I Am Found


My body is tattooed.
My hair is long.

Due to the insane amount of rain that we have received in days past, the typical running routes have been closed. Because of this, finding places to run has become a bit of a challenge. Primarily, this is in part to my disdain of running on asphalt highways. A concept that I never thought I’d actually accept as my running philosophy.

However, after spending the week teaching and sleeping off a sickness, I had to stretch out my legs. I had to run.

Visiting my parents, I brought clothes to run in, in the event that I had some time to take off. When the moment arrived, I laced up my shoes and took off along a familiar path that I had ran so many times in years past. In fact, I’ve ran this route since 2001; so fifteen years now.

It has been two months since my feet had touched blacktop. I was curious as to what the sensation would feel like after spending eight weeks in the woods, along the dirt, through the mud, and on top of the rocks. I started at my parents house, moved past the local post office, up the slight hill at the post office, clearing the Christian Church, and eventually turning at the softball fields. I ran past the cemetery, around the corner of corn fields, and up the hill that a girl named Amy lived on and always had water waiting for me during the summer. Past her hill, I turned left and continued down the road. I passed the farm that was our ‘turnaround’ during track practice in high school, and down the hill to the bridge that was replaced in 2011. I climbed the ensuring hill, carefully turned along a blind corner, and down a slow decent surrounded by trees into the river plains just west of the town that I once called home.

I wasn’t breathing hard. My legs did not ache, and I was able to converse with myself without a shortness of breath. I was living in an entirely new world. I ran and I didn’t grow weary. I took a few photos, shot a little bit of video, turned around, and began my journey back to where I began.

The one benefit of running on the road is the repetitive nature of your leg movement, you can easily get lost in thought. Yesterday, while on this run, similar to my legs, I unlocked my mind and just let it wander for two hours I spent outside.

While I physically passed foreign memories, my mind focused on the journey that I had, had since first witnessing this route. I thought back to familiar faces, school time, small town events, and first kisses. I transitioned to college, mistakes, bitterness, and heartache. I finished while remembering the beginning point of so much of this. Papers at my doorstep, an officer informing me of the dramatic changes coming to my life, and am emptiness of not knowing what to do.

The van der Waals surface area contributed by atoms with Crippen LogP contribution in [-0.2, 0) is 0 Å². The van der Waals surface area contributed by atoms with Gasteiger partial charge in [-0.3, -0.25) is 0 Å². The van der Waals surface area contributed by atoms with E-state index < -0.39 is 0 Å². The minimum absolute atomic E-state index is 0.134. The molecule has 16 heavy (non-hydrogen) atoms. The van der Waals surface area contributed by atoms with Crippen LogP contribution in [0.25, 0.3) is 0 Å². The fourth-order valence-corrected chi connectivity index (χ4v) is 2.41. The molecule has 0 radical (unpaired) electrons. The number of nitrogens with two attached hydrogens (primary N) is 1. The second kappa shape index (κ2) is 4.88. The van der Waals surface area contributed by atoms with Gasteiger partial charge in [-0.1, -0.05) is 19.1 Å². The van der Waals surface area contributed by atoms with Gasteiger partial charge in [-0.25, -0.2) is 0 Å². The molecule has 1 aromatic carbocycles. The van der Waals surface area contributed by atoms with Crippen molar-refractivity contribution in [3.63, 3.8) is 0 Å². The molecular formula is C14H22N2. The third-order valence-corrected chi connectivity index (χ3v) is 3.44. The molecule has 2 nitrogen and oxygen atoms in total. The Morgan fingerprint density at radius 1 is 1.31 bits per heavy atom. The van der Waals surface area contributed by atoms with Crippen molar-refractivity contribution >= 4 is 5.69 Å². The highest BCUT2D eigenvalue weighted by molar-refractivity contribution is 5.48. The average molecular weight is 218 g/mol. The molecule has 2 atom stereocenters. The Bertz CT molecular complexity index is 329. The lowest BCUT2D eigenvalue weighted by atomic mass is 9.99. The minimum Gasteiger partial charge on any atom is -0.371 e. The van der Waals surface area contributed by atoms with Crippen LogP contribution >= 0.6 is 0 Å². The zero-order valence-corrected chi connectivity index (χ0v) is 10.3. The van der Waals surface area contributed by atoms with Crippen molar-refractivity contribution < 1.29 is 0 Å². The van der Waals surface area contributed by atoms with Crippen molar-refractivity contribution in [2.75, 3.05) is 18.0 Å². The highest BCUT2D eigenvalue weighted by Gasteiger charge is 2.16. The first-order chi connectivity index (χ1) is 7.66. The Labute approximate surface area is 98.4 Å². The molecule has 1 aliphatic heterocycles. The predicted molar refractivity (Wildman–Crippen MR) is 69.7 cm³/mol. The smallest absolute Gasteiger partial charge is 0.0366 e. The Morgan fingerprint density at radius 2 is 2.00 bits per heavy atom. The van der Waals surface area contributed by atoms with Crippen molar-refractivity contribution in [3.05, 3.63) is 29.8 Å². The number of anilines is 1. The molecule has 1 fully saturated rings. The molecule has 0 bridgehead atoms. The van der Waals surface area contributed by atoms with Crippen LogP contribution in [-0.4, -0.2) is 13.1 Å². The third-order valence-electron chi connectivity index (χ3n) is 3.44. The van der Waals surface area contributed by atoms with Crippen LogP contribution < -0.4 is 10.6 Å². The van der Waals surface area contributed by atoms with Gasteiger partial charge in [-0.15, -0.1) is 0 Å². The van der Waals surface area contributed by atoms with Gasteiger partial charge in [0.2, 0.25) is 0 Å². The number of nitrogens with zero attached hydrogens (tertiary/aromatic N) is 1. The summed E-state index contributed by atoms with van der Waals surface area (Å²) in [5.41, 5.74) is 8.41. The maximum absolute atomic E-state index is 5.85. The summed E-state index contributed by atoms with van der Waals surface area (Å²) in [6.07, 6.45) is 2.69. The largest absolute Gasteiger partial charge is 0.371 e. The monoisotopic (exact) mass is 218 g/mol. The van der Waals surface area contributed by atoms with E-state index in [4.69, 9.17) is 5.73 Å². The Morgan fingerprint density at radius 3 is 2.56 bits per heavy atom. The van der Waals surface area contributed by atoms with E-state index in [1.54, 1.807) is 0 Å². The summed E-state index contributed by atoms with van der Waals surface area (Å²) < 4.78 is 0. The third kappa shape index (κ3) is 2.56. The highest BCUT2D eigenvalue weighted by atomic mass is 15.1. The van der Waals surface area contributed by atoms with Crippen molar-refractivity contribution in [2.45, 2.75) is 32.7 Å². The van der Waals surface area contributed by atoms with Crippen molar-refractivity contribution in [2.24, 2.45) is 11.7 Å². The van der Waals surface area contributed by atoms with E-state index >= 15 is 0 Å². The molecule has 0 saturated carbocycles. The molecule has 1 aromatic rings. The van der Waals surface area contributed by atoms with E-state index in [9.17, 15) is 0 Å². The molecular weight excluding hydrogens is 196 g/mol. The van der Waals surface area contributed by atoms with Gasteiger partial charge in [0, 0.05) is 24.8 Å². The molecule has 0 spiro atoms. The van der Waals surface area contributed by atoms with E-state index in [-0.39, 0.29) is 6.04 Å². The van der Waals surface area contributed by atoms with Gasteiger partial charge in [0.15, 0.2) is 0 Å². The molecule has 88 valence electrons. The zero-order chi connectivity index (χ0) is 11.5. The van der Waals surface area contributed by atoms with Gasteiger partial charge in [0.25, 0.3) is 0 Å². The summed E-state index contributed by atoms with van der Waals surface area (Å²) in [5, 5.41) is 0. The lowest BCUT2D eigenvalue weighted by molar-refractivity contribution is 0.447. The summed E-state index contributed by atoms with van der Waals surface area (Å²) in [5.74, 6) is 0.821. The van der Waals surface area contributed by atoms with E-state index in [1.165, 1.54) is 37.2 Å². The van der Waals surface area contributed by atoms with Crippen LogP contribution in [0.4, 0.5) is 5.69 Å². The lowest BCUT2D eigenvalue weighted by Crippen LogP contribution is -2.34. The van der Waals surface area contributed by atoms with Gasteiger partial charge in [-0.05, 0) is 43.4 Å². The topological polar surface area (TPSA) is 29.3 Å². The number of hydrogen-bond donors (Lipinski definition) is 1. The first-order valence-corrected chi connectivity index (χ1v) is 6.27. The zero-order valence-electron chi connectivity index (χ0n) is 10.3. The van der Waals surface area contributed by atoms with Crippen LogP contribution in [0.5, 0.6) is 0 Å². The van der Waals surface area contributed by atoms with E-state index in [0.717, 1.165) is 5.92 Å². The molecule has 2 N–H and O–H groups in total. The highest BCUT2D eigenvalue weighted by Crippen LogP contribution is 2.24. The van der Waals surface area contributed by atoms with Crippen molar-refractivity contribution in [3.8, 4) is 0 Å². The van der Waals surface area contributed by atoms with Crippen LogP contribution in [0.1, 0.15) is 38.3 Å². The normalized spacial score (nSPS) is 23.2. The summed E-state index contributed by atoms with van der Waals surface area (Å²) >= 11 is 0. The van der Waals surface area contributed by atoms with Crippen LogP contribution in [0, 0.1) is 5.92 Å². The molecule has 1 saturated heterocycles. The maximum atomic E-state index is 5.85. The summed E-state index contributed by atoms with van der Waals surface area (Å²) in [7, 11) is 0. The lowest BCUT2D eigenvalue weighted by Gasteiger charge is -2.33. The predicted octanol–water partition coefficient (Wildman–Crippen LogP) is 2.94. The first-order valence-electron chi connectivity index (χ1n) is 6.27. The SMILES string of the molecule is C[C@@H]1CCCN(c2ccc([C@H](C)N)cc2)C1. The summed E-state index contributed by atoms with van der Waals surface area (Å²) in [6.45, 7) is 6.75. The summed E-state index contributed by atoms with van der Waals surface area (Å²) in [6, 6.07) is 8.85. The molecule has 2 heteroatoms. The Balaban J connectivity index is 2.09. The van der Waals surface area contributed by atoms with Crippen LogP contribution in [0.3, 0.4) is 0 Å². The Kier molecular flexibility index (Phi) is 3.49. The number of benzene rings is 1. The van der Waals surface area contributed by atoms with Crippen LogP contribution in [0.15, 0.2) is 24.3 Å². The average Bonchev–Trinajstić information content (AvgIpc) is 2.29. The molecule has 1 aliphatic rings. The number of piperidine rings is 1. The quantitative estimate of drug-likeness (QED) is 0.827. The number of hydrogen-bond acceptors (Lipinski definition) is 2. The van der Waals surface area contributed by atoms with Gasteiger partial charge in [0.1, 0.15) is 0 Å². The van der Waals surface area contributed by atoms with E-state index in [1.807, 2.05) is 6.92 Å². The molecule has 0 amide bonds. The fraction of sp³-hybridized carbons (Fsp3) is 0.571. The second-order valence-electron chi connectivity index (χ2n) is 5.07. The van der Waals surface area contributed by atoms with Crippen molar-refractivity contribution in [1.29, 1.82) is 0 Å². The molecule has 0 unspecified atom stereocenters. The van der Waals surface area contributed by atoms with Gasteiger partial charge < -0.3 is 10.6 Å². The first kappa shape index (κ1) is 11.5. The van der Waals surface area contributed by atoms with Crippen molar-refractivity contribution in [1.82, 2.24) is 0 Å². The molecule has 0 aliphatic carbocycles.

Cooling down in the final two blocks, God was loving in reminding me of the new life that I currently live. Mentoring young minds, loving an amazing wife, and trying to figure out how to live in accordance to what is right. Friends have left, family members have passed, and times have changed. However, only yesterday can I say that I found myself smiling for the duration of an entire run.

Within ten miles I charted out my life from beginning to present, connecting dots, giving thanks, and on occasion running down the road with arms extended; as if I were envisioning myself flying with the newfound life.

I’m grateful.
I’m blessed.
I’m found.

-D-

God’s Tracks and Trails


I fear that I as I head back to school for another exciting school year, many people are going to inquire as to what I did with my three month. The fear derives from the reality that my answer will be rather…basic?

I ran. A lot.

Knowing that within the next few days I’ll be reporting back to school has given me an opportunity to do a mental recap over the summer, and truth be told, without shame, this summer really did revolve around running. I logged a lot of miles in the few months apart from the school year.

While some were difficult, emotional, and challenging, some, such as the experience I had this weekend, were soul fulfilling.

I’ve struggled for recent months (in some cases years) with the current condition of the Church that flies its banner within the political confines of the country that I exist in. Truthfully, the concept and questioning has come to a head over the past several weeks. Notably it’s been stated that running really can provide an amazing opportunity to experience worship. That may sound strange to those who hate running, but to those who lace up frequently, I feel that, that knowledge maybe understood.

Yesterday, I was given the opportunity to stretch out my mileage with some amazing friends early on in the morning hours. Originally I chalked up as just another run, and another chance to log mileage for myself.

What I, shamefully, hadn’t planned on was the experience with God through the miles of wilderness.

***

Imagine having to take the first mile in stride, seeing only a few feet before due to limitation of dawn’s light. Through mile two and three you begin to coexist with reality for the day. The sky has lightened, life has returned, and you are merely another creature moving about the planet. No talking, no noise, just the idle, repetitive footsteps through God’s terrain. Miles four through six show the ultimate event horizon, where your existence blends into the dirt that you’re attempting to cover. The overhead rocks show your small stature in the world outside of man, and the gentle breeze reminds you of how much you are loved. The final miles bring about celebration! A mix of adrenaline and grace streams through your presence; you recognize how small you really are, and yet how important your life truly is. Finishing eight miles in the woods on a random Saturday morning was not just about logging the required mileage. It was about the opportunity to reconnect to a place, to an entity bigger than ourselves.

***

So, when people ask what I did this summer. I’ll think back to my random journey’s through the woods and I’ll smile and simply say…

I worshipped. A lot.

-D-

XXXI: Trail (Running) of Tears


I never understood teammates that I had played sports with in school.

If they missed the winning shot.
They cried.
If they scored the game winning touchdown.
They cried.
If they broke a state record.
They cried.

I never understood the emotional responses from these student-athletes that I knew through my education years. What could cause someone to be so emotionally distraught that they would break down and cry during a sporting event? In my mind that didn’t register as something that was acceptable. They were not professional athletes, there wasn’t a human life on the line…it…was…just…a…game.

***

For a few months I had been toying around with the idea of ‘trail running’. There really is marginal running, it’s more about technical footwork, strength, and a lot of hiking. I had established amazing friendships, found incredible support, and most of my nights have been spent traveling around dirt, single path trails along the countryside. It is brutal, it is hard, and yet there is something about surviving that causes you to want to do it again the next day.